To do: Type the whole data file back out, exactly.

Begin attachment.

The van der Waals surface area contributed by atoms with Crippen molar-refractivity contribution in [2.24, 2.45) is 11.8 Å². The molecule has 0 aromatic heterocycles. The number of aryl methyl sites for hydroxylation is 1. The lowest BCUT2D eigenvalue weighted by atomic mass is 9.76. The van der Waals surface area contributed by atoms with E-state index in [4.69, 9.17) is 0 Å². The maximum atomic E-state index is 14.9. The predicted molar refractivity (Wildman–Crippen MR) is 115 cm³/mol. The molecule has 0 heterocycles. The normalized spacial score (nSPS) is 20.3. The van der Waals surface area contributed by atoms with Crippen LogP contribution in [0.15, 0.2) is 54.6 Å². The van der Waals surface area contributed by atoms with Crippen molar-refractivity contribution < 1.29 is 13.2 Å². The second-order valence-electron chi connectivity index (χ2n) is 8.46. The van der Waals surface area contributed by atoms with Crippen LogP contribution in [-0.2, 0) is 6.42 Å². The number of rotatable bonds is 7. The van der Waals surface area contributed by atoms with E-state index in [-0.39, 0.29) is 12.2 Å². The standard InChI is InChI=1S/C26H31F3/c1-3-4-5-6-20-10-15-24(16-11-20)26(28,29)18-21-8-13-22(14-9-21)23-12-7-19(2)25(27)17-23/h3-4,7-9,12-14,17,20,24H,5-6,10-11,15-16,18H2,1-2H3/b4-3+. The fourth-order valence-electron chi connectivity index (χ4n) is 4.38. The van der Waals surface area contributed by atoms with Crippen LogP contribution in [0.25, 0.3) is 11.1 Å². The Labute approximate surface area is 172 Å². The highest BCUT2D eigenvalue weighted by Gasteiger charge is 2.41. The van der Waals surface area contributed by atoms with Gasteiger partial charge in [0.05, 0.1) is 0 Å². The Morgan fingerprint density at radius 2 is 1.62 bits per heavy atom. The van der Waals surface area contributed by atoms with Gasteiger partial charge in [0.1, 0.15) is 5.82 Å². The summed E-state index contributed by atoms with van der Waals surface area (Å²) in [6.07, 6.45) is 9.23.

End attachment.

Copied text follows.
The van der Waals surface area contributed by atoms with Crippen molar-refractivity contribution in [2.24, 2.45) is 11.8 Å². The molecule has 0 aromatic heterocycles. The number of aryl methyl sites for hydroxylation is 1. The lowest BCUT2D eigenvalue weighted by atomic mass is 9.76. The van der Waals surface area contributed by atoms with E-state index in [4.69, 9.17) is 0 Å². The maximum atomic E-state index is 14.9. The predicted molar refractivity (Wildman–Crippen MR) is 115 cm³/mol. The molecule has 0 heterocycles. The normalized spacial score (nSPS) is 20.3. The van der Waals surface area contributed by atoms with Crippen LogP contribution in [0.15, 0.2) is 54.6 Å². The van der Waals surface area contributed by atoms with Crippen molar-refractivity contribution < 1.29 is 13.2 Å². The second-order valence-electron chi connectivity index (χ2n) is 8.46. The van der Waals surface area contributed by atoms with Crippen LogP contribution in [-0.2, 0) is 6.42 Å². The number of rotatable bonds is 7. The van der Waals surface area contributed by atoms with E-state index in [-0.39, 0.29) is 12.2 Å². The standard InChI is InChI=1S/C26H31F3/c1-3-4-5-6-20-10-15-24(16-11-20)26(28,29)18-21-8-13-22(14-9-21)23-12-7-19(2)25(27)17-23/h3-4,7-9,12-14,17,20,24H,5-6,10-11,15-16,18H2,1-2H3/b4-3+. The fourth-order valence-electron chi connectivity index (χ4n) is 4.38. The van der Waals surface area contributed by atoms with Crippen LogP contribution in [0.25, 0.3) is 11.1 Å². The Labute approximate surface area is 172 Å². The highest BCUT2D eigenvalue weighted by Gasteiger charge is 2.41. The van der Waals surface area contributed by atoms with Gasteiger partial charge in [0.05, 0.1) is 0 Å². The Morgan fingerprint density at radius 2 is 1.62 bits per heavy atom. The van der Waals surface area contributed by atoms with Gasteiger partial charge in [0.1, 0.15) is 5.82 Å². The summed E-state index contributed by atoms with van der Waals surface area (Å²) in [6.07, 6.45) is 9.23.